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Home Health Safety Tips Your Job Every day many employees

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Home Health Safety Tips Your Job Every day many employees step out of their offices and into the homes of families in crisis. Considering the reality, are you ... – PowerPoint PPT presentation

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Title: Home Health Safety Tips Your Job Every day many employees


1
Home Health Safety Tips
2
Your Job
  • Every day many employees step out of their
    offices and into the homes of families in crisis.
    Considering the reality, are you prepared to
    minimize the risk of becoming victims of harm?

Its an open secret working in anothers home is
a dangerous profession. It is an uncontrollable
environment.
3
Reality
4
Reality
http//www.socialworker.com/home/Feature_Articles/
General/Safety_First_Paying_Heed_to_and_Preventin
g_Professional_Risks/
5
Reality
http//sswnt7.sowo.unc.edu/fcrp/Cspn/vol3_no2/main
taining_your_safety.htm
6
Your Attitude
  • Attitude plays a large factor in your personal
    safety.
  • Employees often resist thinking of clients as
    potentially threatening.
  • The overwhelming majority of clients are
    nonviolent. But if an incident of violence
    occurs, the agency gets more focused.

7
Before a Home Visit
  • Confirm with clients by phone before you visit.
  • Obtain detailed directions to a new client's
    home.
  • Pull onto the shoulder or into a parking lot
    rather than trying to simultaneously drive, talk
    on the phone and read directions.
  • Home visits should be made with the full
    knowledge of your agency supervisortime of
    departure, time of return, other activities while
    on the trip, and so on.

8
Before a Home Visit
  • Keep your car in good working order and the gas
    tank full.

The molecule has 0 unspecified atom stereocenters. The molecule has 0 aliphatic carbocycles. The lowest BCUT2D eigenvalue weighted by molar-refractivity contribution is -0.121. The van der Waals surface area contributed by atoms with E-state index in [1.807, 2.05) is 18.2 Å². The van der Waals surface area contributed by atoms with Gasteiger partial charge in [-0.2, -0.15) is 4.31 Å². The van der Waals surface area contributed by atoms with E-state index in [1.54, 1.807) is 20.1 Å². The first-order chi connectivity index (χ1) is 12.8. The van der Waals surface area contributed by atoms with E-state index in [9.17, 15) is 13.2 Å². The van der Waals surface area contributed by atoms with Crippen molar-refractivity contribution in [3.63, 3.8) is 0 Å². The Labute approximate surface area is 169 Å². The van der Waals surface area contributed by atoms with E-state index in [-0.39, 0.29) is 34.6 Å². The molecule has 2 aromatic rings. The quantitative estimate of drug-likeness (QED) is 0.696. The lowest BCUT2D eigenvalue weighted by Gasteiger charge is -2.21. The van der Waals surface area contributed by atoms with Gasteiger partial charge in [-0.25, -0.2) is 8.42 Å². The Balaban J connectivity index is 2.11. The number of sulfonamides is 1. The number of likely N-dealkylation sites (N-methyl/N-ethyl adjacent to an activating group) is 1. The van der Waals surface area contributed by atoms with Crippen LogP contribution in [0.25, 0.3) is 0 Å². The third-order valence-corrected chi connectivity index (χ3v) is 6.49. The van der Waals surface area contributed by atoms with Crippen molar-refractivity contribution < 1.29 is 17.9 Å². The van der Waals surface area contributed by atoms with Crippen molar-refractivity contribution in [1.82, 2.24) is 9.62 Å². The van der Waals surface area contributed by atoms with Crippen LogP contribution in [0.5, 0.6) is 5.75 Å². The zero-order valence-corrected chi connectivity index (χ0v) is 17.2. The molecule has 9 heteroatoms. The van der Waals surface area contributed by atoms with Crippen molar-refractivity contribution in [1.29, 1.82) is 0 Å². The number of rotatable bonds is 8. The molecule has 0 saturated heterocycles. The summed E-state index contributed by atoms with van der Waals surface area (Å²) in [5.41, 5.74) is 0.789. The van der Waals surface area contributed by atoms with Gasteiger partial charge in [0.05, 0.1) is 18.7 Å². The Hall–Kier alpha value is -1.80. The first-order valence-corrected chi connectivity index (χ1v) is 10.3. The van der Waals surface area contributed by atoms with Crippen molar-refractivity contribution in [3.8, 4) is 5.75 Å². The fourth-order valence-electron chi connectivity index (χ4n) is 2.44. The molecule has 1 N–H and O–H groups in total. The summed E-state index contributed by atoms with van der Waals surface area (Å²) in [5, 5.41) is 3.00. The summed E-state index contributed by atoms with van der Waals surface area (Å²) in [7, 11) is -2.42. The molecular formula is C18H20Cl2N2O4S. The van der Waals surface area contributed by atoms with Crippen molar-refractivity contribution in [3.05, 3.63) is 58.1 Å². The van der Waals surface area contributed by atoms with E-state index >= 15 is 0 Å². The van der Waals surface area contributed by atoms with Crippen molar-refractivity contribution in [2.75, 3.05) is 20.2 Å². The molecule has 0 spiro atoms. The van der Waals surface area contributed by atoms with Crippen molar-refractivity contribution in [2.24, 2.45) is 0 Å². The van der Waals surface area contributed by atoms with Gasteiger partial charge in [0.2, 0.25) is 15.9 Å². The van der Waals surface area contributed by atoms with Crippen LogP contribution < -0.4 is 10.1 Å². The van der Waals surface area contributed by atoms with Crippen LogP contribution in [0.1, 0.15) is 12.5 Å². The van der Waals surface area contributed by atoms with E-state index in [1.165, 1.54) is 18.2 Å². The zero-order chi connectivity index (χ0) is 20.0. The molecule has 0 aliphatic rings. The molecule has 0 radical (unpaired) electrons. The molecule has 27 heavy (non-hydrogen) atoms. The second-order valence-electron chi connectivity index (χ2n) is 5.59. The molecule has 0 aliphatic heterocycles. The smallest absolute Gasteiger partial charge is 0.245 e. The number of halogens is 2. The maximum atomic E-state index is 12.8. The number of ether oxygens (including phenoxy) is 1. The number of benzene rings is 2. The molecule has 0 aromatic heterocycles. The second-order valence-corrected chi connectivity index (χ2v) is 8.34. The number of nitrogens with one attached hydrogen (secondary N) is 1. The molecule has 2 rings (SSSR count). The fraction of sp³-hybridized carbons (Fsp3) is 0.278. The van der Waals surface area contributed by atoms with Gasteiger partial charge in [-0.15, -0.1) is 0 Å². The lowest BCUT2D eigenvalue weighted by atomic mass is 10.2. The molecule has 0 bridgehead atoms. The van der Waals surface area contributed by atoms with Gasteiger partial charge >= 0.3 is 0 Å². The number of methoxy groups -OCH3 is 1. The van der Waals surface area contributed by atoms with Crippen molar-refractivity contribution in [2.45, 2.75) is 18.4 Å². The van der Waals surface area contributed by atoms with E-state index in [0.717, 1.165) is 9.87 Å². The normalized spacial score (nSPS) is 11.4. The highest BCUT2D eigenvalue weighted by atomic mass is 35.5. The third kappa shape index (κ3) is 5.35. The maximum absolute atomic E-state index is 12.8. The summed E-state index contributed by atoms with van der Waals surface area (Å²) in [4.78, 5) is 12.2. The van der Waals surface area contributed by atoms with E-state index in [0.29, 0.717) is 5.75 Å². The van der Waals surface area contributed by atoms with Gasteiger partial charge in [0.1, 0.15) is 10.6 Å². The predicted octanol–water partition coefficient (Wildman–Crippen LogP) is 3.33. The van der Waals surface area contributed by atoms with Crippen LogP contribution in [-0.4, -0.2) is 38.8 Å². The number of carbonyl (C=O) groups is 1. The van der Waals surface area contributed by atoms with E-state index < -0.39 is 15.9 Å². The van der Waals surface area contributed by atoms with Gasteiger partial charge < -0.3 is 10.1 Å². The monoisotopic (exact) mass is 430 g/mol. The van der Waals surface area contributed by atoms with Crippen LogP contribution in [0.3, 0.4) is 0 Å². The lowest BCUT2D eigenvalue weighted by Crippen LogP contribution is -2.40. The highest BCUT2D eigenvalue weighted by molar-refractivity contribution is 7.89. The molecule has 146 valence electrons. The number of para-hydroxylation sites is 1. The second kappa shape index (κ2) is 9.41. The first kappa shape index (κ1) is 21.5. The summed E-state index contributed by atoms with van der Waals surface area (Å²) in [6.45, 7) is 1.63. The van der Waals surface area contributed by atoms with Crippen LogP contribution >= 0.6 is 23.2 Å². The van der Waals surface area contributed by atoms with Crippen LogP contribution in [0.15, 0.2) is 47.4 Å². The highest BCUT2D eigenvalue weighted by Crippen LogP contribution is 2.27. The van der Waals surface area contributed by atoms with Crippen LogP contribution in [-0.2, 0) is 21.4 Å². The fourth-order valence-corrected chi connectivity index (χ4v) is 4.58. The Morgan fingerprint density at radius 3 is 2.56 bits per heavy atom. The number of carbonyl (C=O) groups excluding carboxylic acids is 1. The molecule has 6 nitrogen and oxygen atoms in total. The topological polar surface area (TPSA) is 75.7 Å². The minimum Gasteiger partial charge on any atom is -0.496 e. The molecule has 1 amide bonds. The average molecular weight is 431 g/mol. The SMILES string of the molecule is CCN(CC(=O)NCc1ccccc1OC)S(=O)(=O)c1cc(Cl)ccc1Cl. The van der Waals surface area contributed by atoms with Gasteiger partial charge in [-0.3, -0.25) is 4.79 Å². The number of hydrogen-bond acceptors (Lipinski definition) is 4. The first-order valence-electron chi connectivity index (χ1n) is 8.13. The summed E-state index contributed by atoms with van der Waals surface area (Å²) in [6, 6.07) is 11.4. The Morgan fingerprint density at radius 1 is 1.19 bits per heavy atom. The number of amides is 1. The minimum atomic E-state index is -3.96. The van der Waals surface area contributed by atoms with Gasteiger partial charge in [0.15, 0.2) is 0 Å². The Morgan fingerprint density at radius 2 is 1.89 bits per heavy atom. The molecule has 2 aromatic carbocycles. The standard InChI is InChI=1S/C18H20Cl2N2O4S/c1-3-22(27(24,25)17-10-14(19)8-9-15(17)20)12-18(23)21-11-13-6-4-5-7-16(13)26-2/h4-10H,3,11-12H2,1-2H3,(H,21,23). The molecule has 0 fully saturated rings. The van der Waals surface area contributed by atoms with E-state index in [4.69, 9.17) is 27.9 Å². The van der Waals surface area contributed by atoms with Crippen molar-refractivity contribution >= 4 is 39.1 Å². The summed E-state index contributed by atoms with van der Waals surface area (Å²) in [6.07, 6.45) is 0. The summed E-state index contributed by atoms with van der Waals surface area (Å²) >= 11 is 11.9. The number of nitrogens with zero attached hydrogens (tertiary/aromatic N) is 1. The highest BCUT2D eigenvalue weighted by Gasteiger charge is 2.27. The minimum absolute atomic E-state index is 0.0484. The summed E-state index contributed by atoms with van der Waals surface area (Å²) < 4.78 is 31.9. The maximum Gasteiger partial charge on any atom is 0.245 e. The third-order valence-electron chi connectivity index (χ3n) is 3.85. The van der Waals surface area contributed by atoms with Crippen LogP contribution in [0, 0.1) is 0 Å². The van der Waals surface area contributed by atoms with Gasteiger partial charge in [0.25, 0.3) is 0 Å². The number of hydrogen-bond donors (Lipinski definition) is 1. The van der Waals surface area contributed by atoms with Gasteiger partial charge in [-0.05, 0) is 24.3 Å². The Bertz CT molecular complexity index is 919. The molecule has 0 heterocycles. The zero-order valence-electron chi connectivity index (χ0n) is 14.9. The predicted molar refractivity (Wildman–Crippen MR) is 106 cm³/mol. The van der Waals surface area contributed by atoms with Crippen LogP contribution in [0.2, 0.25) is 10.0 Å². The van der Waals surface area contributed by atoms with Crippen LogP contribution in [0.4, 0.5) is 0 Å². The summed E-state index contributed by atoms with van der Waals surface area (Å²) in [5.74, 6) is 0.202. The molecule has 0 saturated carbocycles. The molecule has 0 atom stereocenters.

• Keep your car windows closed and your doors
    locked.
  • Lock your bag in the trunk (purse and briefcase).
  • Have an extra set of keys in case you lock yours
    in the car.
  • Have a safety plan in place (include precautions
    and confrontation plans).

9
Before a Home Visit
  • Give serious consideration to the street,
    neighborhood, or area where the family lives. You
    might want to exercise extra caution.
  • If you are driving into a high-crime area and see
    activity near a client's home that scares you,
    drive a few blocks away, and then call your
    client and/or supervisor to find out how to
    proceed.
  • Do not conduct a home visit when you feel
    uncomfortable or threatened, and return to the
    agency and report your experience.

10
Before a Home Visit
  • If you believe you are not adequately prepared to
    provide a service or intervention, address the
    concern with your agency field instructor or
    supervisor.
  • How important is the visit? Does it have to be
    conducted at that moment? If you have a bad
    feeling about a situation, call your supervisor
    or the police. Never go into a situation where
    you feel you'll be unsafe.

11
Initial Home Visit
  • Identify potential safety risks while in the
    home.
  • Remain alert and observant.
  • Listen outside the door for any disturbances,
    such as screaming or fighting.
  • When knocking on the door, stand to the side, not
    in front of it. Introduce yourself clearly,
    letting the family know who you are and why you
    are there.
  • Introduce yourself clearly, letting the family
    know who you are and why you are there.
  • Start with a safety assessment
  • Learn all you can about the familys historyhave
    they had violent encounters with the police,
    schools, or social services?
  • Is there a history of mental illness in the
    family? Some of these details will be noted in
    agency records. For others, you may have to
    consult informal sources, such as your
    supervisor, co-workers, or colleagues from other
    agencies.
  • Note if the people youre speaking with are